Using Imageable Biomarkers in Drug Development

As medicine has transitioned into the precision era, the scientific community appreciates now more than ever how important it is to treat patients individually. In addition to the remarkable progress that the community has made in defining upfront those patients most likely to respond to drugs with genetic techniques, there is an urgent unmet clinical need to define biomarkers that can be conveniently applied post-therapy to demonstrate the extent of target inhibition by drug.

Mike Evans, PhD, is an assistant professor in residence in the Department of Radiology and Biomedical Imaging at the University of California, San Francisco. Dr. Evans is trained in biomarker discovery and biomarker development for imaging. He and his group develop new radiologic tools to monitor the activity of the main drivers of disease. The overall goal of his research is to create an archive of imageable biomarkers that can selectively measure the activity of all disease drivers.

Dr. Evans argues that his research is an essential yet understudied component of precision medicine. “When it comes to drug development, understanding the extent to which drugs are inhibiting their target is critically important. We know this because of data collected from a recent clinical trial in melanoma—the drug Zelboraf® required careful study of its dosing to maximize target inhibition to ultimately achieve FDA approval. It is a difficult challenge to develop imaging tools to monitor target inhibition for other drugs, but this challenge needs our immediate attention.” 

He also points out that radiologic tools are uniquely appropriate to monitor disease response to drugs. “Radiologic tools have a special place in clinical diagnostics because they have the capacity to non-invasively measure biological changes induced by the drug within the diseased cell. Biopsy can also achieve this, but post therapy biopsies are rare and heavily burden the patient. Circulating biomarkers can be sampled non-invasively, but they do not report on the biology occurring within the diseased cell. At UCSF, we have had great success motivating patients to voluntarily participate in a post-therapy scan, because the imposition on the patient is very minimal, and the information gleaned from such a scan can be highly informative.”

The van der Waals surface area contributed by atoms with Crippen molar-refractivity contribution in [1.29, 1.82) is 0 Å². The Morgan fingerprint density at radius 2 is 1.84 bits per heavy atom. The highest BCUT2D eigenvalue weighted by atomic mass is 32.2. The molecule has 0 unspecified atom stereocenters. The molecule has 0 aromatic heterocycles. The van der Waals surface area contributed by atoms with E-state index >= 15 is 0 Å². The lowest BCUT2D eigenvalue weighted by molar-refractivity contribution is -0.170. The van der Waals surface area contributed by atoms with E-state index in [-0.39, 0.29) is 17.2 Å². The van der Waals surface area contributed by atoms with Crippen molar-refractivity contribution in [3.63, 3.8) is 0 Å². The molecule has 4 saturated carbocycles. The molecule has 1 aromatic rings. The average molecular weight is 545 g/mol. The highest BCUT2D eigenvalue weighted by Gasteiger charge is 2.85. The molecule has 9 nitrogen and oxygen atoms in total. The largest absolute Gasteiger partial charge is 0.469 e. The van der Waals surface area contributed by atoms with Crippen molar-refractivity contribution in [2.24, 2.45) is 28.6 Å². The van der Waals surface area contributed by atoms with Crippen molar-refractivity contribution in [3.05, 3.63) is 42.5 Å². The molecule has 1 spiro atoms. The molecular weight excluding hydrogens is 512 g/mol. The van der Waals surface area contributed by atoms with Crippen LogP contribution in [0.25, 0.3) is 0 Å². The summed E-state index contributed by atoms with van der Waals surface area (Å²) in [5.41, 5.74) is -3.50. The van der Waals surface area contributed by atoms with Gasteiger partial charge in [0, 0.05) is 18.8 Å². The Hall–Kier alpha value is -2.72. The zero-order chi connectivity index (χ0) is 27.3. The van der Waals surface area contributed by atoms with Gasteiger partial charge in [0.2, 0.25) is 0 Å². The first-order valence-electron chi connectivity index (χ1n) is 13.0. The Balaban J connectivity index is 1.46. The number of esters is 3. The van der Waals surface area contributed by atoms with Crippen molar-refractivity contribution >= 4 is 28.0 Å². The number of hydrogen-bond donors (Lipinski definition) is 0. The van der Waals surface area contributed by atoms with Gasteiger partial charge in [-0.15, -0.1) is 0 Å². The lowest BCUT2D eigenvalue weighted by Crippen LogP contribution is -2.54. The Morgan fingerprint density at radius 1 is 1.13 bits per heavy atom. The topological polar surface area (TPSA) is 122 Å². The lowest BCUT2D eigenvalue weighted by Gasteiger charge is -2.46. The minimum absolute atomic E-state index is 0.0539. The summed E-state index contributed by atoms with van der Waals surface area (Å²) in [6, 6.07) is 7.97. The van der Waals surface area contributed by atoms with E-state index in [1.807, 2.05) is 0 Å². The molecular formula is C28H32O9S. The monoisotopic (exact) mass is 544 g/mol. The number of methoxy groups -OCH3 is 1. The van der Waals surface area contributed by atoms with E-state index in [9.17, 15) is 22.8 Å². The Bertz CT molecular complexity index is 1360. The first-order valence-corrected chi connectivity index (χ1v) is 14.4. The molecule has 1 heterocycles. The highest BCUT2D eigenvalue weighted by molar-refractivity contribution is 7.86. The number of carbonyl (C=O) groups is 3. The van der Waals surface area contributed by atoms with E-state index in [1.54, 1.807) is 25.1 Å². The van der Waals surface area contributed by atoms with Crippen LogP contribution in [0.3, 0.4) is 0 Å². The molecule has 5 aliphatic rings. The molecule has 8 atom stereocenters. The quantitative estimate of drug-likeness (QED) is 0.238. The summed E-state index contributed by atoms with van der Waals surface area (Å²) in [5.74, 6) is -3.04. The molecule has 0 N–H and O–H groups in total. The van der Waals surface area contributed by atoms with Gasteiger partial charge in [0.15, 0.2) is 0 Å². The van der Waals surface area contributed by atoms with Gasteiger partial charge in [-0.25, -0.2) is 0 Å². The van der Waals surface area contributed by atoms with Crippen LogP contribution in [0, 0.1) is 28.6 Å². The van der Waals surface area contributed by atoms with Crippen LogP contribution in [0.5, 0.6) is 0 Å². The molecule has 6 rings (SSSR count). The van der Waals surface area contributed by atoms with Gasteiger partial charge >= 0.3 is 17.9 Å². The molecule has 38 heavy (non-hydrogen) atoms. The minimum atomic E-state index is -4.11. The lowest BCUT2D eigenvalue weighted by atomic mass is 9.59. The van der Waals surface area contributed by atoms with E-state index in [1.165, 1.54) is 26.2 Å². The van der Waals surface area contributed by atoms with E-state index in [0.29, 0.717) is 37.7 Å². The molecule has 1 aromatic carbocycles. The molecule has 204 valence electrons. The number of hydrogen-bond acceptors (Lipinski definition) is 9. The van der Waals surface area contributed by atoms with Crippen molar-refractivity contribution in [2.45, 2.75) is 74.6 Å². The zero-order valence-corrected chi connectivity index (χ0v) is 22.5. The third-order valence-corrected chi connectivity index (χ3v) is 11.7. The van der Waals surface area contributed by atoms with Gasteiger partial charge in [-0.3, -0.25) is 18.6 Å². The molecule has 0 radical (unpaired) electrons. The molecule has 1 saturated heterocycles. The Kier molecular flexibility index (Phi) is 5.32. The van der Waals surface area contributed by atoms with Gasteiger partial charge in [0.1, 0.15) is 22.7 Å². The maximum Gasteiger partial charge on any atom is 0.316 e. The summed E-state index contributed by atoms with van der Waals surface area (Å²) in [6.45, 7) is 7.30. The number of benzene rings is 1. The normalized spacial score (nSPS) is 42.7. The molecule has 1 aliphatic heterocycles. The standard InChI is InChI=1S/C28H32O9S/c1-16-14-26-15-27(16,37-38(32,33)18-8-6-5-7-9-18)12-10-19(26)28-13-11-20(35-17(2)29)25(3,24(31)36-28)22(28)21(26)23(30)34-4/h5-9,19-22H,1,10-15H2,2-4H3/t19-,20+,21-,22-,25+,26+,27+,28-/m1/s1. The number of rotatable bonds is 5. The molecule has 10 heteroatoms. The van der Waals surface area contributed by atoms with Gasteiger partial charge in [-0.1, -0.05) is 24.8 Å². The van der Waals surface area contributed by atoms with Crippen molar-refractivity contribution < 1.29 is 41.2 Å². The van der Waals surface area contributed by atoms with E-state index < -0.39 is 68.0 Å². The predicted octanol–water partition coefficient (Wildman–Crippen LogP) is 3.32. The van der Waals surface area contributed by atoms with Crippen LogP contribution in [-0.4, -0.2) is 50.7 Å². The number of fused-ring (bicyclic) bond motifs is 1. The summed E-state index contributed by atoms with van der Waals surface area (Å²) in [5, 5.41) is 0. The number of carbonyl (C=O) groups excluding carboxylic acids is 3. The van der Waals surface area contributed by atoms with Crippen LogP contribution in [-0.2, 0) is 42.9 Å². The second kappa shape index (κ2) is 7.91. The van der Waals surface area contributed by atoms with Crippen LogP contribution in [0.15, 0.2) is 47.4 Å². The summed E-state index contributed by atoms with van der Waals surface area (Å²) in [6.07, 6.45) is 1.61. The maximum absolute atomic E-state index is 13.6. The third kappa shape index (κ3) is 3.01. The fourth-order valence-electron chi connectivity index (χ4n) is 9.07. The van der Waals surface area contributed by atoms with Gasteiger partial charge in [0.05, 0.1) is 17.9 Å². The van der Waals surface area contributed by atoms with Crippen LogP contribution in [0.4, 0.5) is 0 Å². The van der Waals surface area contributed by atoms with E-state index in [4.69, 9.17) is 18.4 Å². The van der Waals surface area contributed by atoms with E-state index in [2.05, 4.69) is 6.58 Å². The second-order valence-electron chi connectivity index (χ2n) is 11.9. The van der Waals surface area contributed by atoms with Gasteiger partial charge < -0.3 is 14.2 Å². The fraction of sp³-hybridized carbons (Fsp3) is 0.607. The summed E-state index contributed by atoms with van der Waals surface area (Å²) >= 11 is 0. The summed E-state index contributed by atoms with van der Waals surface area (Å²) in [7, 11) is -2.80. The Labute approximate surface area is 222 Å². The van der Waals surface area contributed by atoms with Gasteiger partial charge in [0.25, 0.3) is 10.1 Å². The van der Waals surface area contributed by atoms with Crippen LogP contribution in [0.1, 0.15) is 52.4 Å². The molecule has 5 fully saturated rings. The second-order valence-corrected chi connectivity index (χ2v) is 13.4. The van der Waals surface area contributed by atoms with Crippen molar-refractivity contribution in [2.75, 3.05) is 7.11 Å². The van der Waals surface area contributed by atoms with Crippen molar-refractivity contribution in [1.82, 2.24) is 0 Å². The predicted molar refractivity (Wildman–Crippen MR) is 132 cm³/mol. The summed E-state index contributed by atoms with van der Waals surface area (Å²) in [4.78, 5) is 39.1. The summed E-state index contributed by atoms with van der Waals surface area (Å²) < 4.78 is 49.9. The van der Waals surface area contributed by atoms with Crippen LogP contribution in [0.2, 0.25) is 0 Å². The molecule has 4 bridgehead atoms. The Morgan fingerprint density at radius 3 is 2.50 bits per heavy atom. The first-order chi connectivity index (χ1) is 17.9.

Dr. Evans adds about his decision to begin his independent research career at UCSF: “I have been really blessed to be welcomed into the Radiology Department at UCSF. UCSF has been a leader in the precision medicine movement. Several faculty in this department have been pioneers in developing MRI-based biomarkers to measure drug response, including Drs. Nelson and Ronen in brain tumors, and Drs. Vigneron and Kurhanewicz in prostate cancer. My work in nuclear imaging complements these ongoing research programs. With the enthusiasm of the department and the greater UCSF community for my research, we have already opened one clinical trial, with at least three more pending. It speaks to the outstanding initiative and collaborative spirit of UCSF faculty that we have been able to collaborate to achieve these milestones so quickly.”

If you're interested in Dr. Evans' research ongoing clinical trials, he welcomes direct contact via email or through the website for his lab.  

Michael Evans, PhD, is an assistant professor in residence in the Department of Radiology and Biomedical Imaging at the University of California, San Francisco. He is an experienced chemical biologist with a focus on molecular imaging and organic chemistry. Dr. Evans earned a BA in Chemistry from St. Mary’s College, Maryland and a PhD in Organic Chemistry from The Scripps Research Institute in La Jolla, California under the supervision of Professor Benjamin Cravatt, followed by postdoctoral fellowship in Molecular Imaging from the Memorial Sloan Kettering Cancer Center in New York under the supervision of Professors Charles Sawyers and Jason Lewis. In October 2013, Dr. Evans accepted the Assistant Professor in Residence position UCSF China Basin.

Dr. Evans specializes in small molecule synthesis, proteomics, and preclinical development of radiotracers, particularly on genitourinary cancers in the prostate, the kidneys, and the bladder. Dr. Evans and his research group want to focus and address the challenge of applying proteomic and nuclear medicine technologies to develop a streamlined research program dedicated to the identification and validation of new tumor biomarkers. By combining his expertise in chemical biology and molecular imaging, Dr. Evans’s research program seeks to target events more closely related to the biology of important drug targets that may increase the information content of PET scans, strategies that repurpose existing technologies, and exploiting "omic" technologies, which can be an highly effective way to identify new candidates for imaging and radiotherapy programs.

Dr. Evans is a member of the American Chemical Society, the American Association for Cancer Research, the Society of Nuclear Medicine and Molecular Imaging, and the World Molecular Imaging Society. He has been invited nationally and internationally to lecture on various topics. Dr. Evans is co-author and co-investigator of published journals and research grants, and he has written 19 peer-reviewed articles and 7 abstracts.